Growing up in Jamaica, my home, Harry played a significant role in my life. In 1956, his album “Jump Up Calypso” emerged, validating the heritage music of Jamaica. The delightful songs sung by Harry, such as “Banana Boat” and “Island in the Sun,” brought smiles to everyone’s faces.
Long before the rise of Bob Marley and the popularization of reggae, Harry was already putting Jamaica on the map with Calypso, or as we called it then, mento. He brought Caribbean rhythms and influences to the forefront of popular music, paving the way for generations of artists who followed in his footsteps.
Harry possessed both striking looks and a compelling voice. When he appeared in movies, his talent as an actor shone brilliantly. I recall watching him in the 1959 film “The World, The Flesh and The Devil,” and I distinctly remember my mother having a crush on him. In fact, Harry Belafonte was adored by many ladies of that era.
As I began my own journey in music, Harry became one of my influential figures. His attitude, grace, integrity, and warmth left a lasting impact on me. Our friendship flourished when I moved to the United States, as we shared a common Jamaican heritage. Despite being an American born in Harlem, his parents hailed from Jamaica, and he even attended high school there for a few years.
Harry always treated me with great kindness. Whenever he saw me, he would joyfully exclaim, “cousin!” Our bond grew stronger over time.
I also cherish the memory of Harry’s contributions to the civil rights movement in America. He leveraged his celebrity status and rallied his Hollywood friends, including Paul Newman, Tony Bennett, and his dear companion from The Bahamas, Sidney Poitier, to join Dr. Martin Luther King, Jr. in raising awareness for the cause before marching in Selma.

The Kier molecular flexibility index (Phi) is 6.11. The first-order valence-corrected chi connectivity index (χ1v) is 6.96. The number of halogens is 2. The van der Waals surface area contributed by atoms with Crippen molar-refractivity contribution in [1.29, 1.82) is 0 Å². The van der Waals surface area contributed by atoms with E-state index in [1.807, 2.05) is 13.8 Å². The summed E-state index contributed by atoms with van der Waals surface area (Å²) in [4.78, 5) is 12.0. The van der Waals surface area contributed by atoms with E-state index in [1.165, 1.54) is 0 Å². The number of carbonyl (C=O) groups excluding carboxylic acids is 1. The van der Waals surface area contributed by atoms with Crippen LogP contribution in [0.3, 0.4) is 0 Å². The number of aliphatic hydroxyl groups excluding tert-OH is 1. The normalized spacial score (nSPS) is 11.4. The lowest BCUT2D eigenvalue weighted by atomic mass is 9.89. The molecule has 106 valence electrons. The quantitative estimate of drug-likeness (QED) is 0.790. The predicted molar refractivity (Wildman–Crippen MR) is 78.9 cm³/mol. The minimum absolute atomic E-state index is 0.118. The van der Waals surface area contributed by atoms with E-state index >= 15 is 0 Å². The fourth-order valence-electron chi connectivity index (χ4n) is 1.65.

Harry’s activism extended beyond the borders of the United States. He utilized his fame and influence to shed light on human rights abuses in South Africa and other parts of the world. He embraced his platform as a performer to champion the issues closest to his heart, inspiring countless others to do the same. Harry Belafonte was not only an extraordinary entertainer but also an unwavering advocate for social justice and civil rights.
In recent years, I had the privilege of spending time with him on several occasions. Our last meeting occurred on December 16th, 2021, when Harry received the distinguished title of Chevalier of the Legion of Honor from the President of the Republic of France. I was honored to be among the select few non-family members present at the private ceremony held in his New York City home. Though time had passed, and Harry seemed quieter than usual, we shared a wonderful moment, exchanging smiles and embraces. During that special event, Mrs. Belafonte, Pamela Frank, took this lovely picture that I share with great honor and pride.
Losing him fills me with deep sadness. Harry, I will miss you and the tremendous difference you made as an activist for people of color and the less fortunate.
Harry’s legacy serves as a powerful reminder of the transformative power of music. His music brought joy and inspiration to millions around the world, while his activism fostered real and lasting change.
As we remember Harry, let us draw inspiration from his example and continue to utilize music and art as vehicles for promoting social justice and equality for all.
In closing, I would like to share a quote from Harry Belafonte that has always resonated with me: “The artist is the radical voice of society.” Let us all strive to be that radical voice, and to use our talents and platforms to make the world a better place.
Au Revoir Harry. God Bless, and Happy Journey Home.
EDITOR’S NOTE: Dr. Monty Alexander, C.D, is a Grammy-nominated, award-winning Jamaican-born, world renown musician who was recently awarded the Order of Jamaica (OJ) for sterling contribution to the promotion of Jamaican music and the Jazz genre interpretations globally. Hear his version of Harry Belafonte’s ‘Island In The Sun’ at youtube.com/watch?v=XSf96gDBMco